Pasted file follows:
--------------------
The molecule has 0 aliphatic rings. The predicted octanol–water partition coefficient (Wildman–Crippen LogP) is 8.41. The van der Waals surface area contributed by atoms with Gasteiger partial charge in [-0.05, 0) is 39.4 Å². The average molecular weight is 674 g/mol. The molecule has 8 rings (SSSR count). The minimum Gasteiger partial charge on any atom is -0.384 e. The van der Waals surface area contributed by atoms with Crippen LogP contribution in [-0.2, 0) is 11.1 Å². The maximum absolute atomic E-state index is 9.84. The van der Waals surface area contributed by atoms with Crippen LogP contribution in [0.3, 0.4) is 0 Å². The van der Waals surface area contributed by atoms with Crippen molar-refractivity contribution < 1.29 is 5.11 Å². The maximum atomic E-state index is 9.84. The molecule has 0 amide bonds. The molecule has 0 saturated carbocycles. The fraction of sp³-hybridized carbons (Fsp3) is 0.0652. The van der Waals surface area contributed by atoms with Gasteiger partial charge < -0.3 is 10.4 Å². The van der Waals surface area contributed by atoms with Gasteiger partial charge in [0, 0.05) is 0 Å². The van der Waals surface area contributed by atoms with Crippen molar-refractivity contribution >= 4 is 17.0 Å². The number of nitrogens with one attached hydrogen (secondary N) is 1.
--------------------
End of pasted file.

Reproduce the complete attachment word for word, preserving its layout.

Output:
The molecule has 0 aliphatic rings. The predicted octanol–water partition coefficient (Wildman–Crippen LogP) is 8.41. The van der Waals surface area contributed by atoms with Gasteiger partial charge in [-0.05, 0) is 39.4 Å². The average molecular weight is 674 g/mol. The molecule has 8 rings (SSSR count). The minimum Gasteiger partial charge on any atom is -0.384 e. The van der Waals surface area contributed by atoms with Crippen LogP contribution in [-0.2, 0) is 11.1 Å². The maximum absolute atomic E-state index is 9.84. The van der Waals surface area contributed by atoms with Crippen LogP contribution in [0.3, 0.4) is 0 Å². The van der Waals surface area contributed by atoms with Crippen molar-refractivity contribution < 1.29 is 5.11 Å². The maximum atomic E-state index is 9.84. The molecule has 0 amide bonds. The molecule has 0 saturated carbocycles. The fraction of sp³-hybridized carbons (Fsp3) is 0.0652. The van der Waals surface area contributed by atoms with Gasteiger partial charge < -0.3 is 10.4 Å². The van der Waals surface area contributed by atoms with Gasteiger partial charge in [0, 0.05) is 0 Å². The van der Waals surface area contributed by atoms with Crippen molar-refractivity contribution >= 4 is 17.0 Å². The number of nitrogens with one attached hydrogen (secondary N) is 1.